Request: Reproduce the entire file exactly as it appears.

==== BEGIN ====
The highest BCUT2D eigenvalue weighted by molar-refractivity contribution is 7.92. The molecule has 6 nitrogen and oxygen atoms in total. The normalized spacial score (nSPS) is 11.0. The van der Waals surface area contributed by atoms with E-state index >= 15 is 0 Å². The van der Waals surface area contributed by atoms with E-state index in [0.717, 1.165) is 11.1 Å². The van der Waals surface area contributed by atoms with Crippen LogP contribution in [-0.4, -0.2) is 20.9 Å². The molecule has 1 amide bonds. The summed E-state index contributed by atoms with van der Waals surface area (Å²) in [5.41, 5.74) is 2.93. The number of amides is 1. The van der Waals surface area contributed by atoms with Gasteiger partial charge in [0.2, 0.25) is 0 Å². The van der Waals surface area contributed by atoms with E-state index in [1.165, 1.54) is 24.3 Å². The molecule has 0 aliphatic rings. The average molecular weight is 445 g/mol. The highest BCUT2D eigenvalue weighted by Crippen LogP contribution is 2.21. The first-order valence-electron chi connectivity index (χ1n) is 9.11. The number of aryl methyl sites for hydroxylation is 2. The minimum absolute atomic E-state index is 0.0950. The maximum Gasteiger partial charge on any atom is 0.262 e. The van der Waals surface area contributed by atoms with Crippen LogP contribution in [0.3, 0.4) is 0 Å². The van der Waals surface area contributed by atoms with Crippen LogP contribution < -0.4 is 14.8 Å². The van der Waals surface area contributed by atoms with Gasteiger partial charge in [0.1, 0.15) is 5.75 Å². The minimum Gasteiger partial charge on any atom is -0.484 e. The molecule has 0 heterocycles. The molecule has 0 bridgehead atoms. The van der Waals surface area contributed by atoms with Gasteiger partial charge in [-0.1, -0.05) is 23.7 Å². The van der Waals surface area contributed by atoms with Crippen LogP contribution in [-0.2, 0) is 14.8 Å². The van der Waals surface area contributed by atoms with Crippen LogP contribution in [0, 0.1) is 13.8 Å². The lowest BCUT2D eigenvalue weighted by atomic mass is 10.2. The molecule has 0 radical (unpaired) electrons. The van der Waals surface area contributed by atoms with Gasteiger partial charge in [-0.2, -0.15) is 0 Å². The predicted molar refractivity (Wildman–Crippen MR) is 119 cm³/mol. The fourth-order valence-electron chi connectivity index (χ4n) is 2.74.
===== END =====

The highest BCUT2D eigenvalue weighted by molar-refractivity contribution is 7.92. The molecule has 6 nitrogen and oxygen atoms in total. The normalized spacial score (nSPS) is 11.0. The van der Waals surface area contributed by atoms with E-state index >= 15 is 0 Å². The van der Waals surface area contributed by atoms with E-state index in [0.717, 1.165) is 11.1 Å². The van der Waals surface area contributed by atoms with Crippen LogP contribution in [-0.4, -0.2) is 20.9 Å². The molecule has 1 amide bonds. The summed E-state index contributed by atoms with van der Waals surface area (Å²) in [5.41, 5.74) is 2.93. The number of amides is 1. The van der Waals surface area contributed by atoms with Gasteiger partial charge in [0.2, 0.25) is 0 Å². The van der Waals surface area contributed by atoms with E-state index in [1.165, 1.54) is 24.3 Å². The molecule has 0 aliphatic rings. The average molecular weight is 445 g/mol. The highest BCUT2D eigenvalue weighted by Crippen LogP contribution is 2.21. The first-order valence-electron chi connectivity index (χ1n) is 9.11. The number of aryl methyl sites for hydroxylation is 2. The minimum absolute atomic E-state index is 0.0950. The maximum Gasteiger partial charge on any atom is 0.262 e. The van der Waals surface area contributed by atoms with Crippen LogP contribution in [0.3, 0.4) is 0 Å². The van der Waals surface area contributed by atoms with Crippen LogP contribution < -0.4 is 14.8 Å². The van der Waals surface area contributed by atoms with Gasteiger partial charge in [0.1, 0.15) is 5.75 Å². The minimum Gasteiger partial charge on any atom is -0.484 e. The molecule has 0 heterocycles. The molecule has 0 bridgehead atoms. The van der Waals surface area contributed by atoms with Gasteiger partial charge in [-0.1, -0.05) is 23.7 Å². The van der Waals surface area contributed by atoms with Crippen LogP contribution in [-0.2, 0) is 14.8 Å². The van der Waals surface area contributed by atoms with Crippen LogP contribution in [0, 0.1) is 13.8 Å². The lowest BCUT2D eigenvalue weighted by atomic mass is 10.2. The molecule has 0 radical (unpaired) electrons. The van der Waals surface area contributed by atoms with Gasteiger partial charge in [-0.2, -0.15) is 0 Å². The predicted molar refractivity (Wildman–Crippen MR) is 119 cm³/mol. The fourth-order valence-electron chi connectivity index (χ4n) is 2.74.